Fall Semester and the Hunt for Graduate School Begin

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It has been a very busy and hectic late summer, and the blog activity reflects that.

On a brighter note, I just started my final year of undergraduate work at Washington State University. This semester I am taking Biochemistry, Perspectives in Biotechnology, Bioinformatics, and Human Genetics. The course load is about average, and after attending the first class sessions for each I am very excited about some and nervous about others.

I spent a lot of the summer considering my options for graduate work and concluded that I am most definitely interested in epigenetics research. I haven’t had the opportunity to discuss my research at larger conferences and meetings, or even here on the blog, but I can certainly wiling to divulge that information to labs looking for a graduate student for next fall.

As most readers know, I work in the laboratory of Dr. Michael Skinner, and am working on an aspect of the project investigating the transgenerational effects of endocrine disruptors on male fertility. The work has been both challenging and rewarding, and it will continue until graduation. But I am not going to restrict my future research to this area of exploration, and other areas of epigenetics research have especially piqued my interest. Histone modifications are probably at the top of my list, but I am excited about many areas of epigenetics research, and even staying in the area of environmental epigenomics is a distinct possibility.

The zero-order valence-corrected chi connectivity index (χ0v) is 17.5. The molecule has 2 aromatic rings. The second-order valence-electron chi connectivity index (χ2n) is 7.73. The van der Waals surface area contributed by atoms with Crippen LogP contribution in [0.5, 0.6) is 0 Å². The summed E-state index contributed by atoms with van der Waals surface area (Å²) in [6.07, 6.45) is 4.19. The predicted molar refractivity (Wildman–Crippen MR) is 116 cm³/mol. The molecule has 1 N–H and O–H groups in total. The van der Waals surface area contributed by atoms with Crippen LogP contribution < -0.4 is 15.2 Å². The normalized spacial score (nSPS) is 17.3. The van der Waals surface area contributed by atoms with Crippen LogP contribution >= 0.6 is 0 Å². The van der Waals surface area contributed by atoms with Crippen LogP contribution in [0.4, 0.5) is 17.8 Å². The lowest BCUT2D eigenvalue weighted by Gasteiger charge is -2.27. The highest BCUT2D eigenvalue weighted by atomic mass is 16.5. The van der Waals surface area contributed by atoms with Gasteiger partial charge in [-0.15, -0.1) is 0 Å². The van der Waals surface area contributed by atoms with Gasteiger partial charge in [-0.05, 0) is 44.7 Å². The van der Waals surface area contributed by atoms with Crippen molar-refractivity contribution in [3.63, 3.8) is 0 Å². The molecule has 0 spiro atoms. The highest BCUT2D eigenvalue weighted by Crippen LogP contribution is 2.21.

If there are any labs doing epigenetics-related research in the U.S. that are seeking a hard-working graduate student for next fall, please drop me a line at admin AT epigeneticsnews dot com. I’m willing to discuss possibilities with any PIs in epigenetics, but preferably those in the northwest.

MethylGene and Pharmion Expand Collaboration on Epigenetic Therapies

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MethylGene Inc. (TSX:MYG) and Pharmion Corporation (NASDAQ:PHRM) today announced a “research collaboration for the development of novel small molecule inhibitors targeting sirtuins, a separate and distinct class of histone deacetylase enzymes (Class 3 HDACs) implicated in cell survival and death.”

MethylGene and Pharmion’s Class I specific HDAC inhibitor, MGCD0103, has demonstrated efficacy in a number of tumor types, and the sirtuins represent potentially attractive novel cancer targets within a related family of enzymes. Sirtuins (including SIRT1) have been shown to deacetylate histone proteins and numerous transcription factors, leading to promotion of normal cell survival and aberrant gene silencing in cancer cells. Inhibition of sirtuins allows reexpression of silenced tumor suppressor genes, leading to reduced growth of cancer cells, and anti-cancer effects have been observed with SIRT1 inhibitors in vitro and in vivo. As yet, no sirtuin inhibitors have entered the clinic. Synergies in gene reexpression have been demonstrated by combining SIRT1 inhibition with either standard cytotoxics or other epigenetic modifying drugs, including inhibitors of DNA methylation and histone deacetylation. Two epigenetic therapy combinations are already under active investigation in Phase II studies combining Pharmion’s Vidaza, a DNA hypomethylating agent, with MethylGene and Pharmion’s HDAC inhibitor, MGCD0103. The parties intend to explore combinations with resulting anti-sirtuins as well.